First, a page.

"[It's] known as "dry water" because it consists of 95 percent water and yet is a dry powder. Each powder particle contains a water droplet surrounded by modified silica, the stuff that makes up ordinary beach sand. The silica coating prevents the water droplets from combining and turning back into a liquid. The result is a fine powder that can slurp up gases, which chemically combine with the water molecules to form what chemists term a hydrate.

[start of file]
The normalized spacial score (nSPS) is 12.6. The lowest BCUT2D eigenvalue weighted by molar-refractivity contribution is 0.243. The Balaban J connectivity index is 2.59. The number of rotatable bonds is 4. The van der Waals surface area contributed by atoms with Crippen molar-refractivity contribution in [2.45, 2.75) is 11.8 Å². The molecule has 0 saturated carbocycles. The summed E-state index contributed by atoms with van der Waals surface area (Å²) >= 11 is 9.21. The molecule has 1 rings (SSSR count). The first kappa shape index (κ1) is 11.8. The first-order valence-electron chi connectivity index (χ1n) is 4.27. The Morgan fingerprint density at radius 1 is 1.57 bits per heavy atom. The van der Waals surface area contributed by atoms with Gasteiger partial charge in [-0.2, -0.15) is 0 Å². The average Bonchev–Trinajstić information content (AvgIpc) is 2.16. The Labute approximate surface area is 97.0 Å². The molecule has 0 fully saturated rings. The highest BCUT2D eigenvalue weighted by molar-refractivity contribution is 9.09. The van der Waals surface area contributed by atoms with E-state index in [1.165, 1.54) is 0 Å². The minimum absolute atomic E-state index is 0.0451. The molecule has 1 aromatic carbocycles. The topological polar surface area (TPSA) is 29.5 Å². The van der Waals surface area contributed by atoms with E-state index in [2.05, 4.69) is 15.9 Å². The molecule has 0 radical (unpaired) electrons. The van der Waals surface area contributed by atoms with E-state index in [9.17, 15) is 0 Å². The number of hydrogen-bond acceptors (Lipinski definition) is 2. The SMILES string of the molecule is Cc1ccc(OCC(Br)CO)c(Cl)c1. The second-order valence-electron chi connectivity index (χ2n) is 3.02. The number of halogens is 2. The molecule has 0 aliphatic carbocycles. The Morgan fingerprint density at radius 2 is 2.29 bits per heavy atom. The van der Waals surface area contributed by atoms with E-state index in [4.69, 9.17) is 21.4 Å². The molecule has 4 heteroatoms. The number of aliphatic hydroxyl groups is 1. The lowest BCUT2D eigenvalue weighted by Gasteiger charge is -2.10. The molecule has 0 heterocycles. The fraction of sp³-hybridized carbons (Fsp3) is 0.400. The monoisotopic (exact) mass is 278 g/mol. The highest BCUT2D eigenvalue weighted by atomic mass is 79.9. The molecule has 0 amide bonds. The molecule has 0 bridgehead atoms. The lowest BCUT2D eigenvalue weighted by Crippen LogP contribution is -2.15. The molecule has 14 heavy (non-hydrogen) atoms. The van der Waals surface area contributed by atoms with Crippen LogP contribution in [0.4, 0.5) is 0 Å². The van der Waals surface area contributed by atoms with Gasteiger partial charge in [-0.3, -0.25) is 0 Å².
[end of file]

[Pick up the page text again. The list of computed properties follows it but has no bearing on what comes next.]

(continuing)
Just... well, do not eat.
"There's also other potential uses for dry water such as jumpstarting chemical reactions and providing a safer way to transport and store harmful industrial materials."